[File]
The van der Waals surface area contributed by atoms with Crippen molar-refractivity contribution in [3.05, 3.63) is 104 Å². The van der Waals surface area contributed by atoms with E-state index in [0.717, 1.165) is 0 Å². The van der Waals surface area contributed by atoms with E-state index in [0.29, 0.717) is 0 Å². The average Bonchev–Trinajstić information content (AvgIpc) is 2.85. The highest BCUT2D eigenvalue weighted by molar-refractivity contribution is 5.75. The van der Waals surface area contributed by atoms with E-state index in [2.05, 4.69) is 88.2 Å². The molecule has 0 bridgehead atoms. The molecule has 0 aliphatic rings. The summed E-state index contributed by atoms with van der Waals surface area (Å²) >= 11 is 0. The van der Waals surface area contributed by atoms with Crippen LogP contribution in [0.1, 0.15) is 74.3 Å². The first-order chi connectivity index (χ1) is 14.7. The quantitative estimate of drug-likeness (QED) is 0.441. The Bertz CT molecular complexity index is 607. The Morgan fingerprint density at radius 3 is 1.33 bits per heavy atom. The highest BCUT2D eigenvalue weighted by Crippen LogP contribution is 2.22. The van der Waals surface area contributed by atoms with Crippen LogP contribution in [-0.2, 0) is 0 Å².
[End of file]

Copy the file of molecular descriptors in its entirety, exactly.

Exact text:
The van der Waals surface area contributed by atoms with Crippen molar-refractivity contribution in [3.05, 3.63) is 104 Å². The van der Waals surface area contributed by atoms with E-state index in [0.717, 1.165) is 0 Å². The van der Waals surface area contributed by atoms with E-state index in [0.29, 0.717) is 0 Å². The average Bonchev–Trinajstić information content (AvgIpc) is 2.85. The highest BCUT2D eigenvalue weighted by molar-refractivity contribution is 5.75. The van der Waals surface area contributed by atoms with E-state index in [2.05, 4.69) is 88.2 Å². The molecule has 0 bridgehead atoms. The molecule has 0 aliphatic rings. The summed E-state index contributed by atoms with van der Waals surface area (Å²) >= 11 is 0. The van der Waals surface area contributed by atoms with Crippen LogP contribution in [0.1, 0.15) is 74.3 Å². The first-order chi connectivity index (χ1) is 14.7. The quantitative estimate of drug-likeness (QED) is 0.441. The Bertz CT molecular complexity index is 607. The Morgan fingerprint density at radius 3 is 1.33 bits per heavy atom. The highest BCUT2D eigenvalue weighted by Crippen LogP contribution is 2.22. The van der Waals surface area contributed by atoms with Crippen LogP contribution in [-0.2, 0) is 0 Å².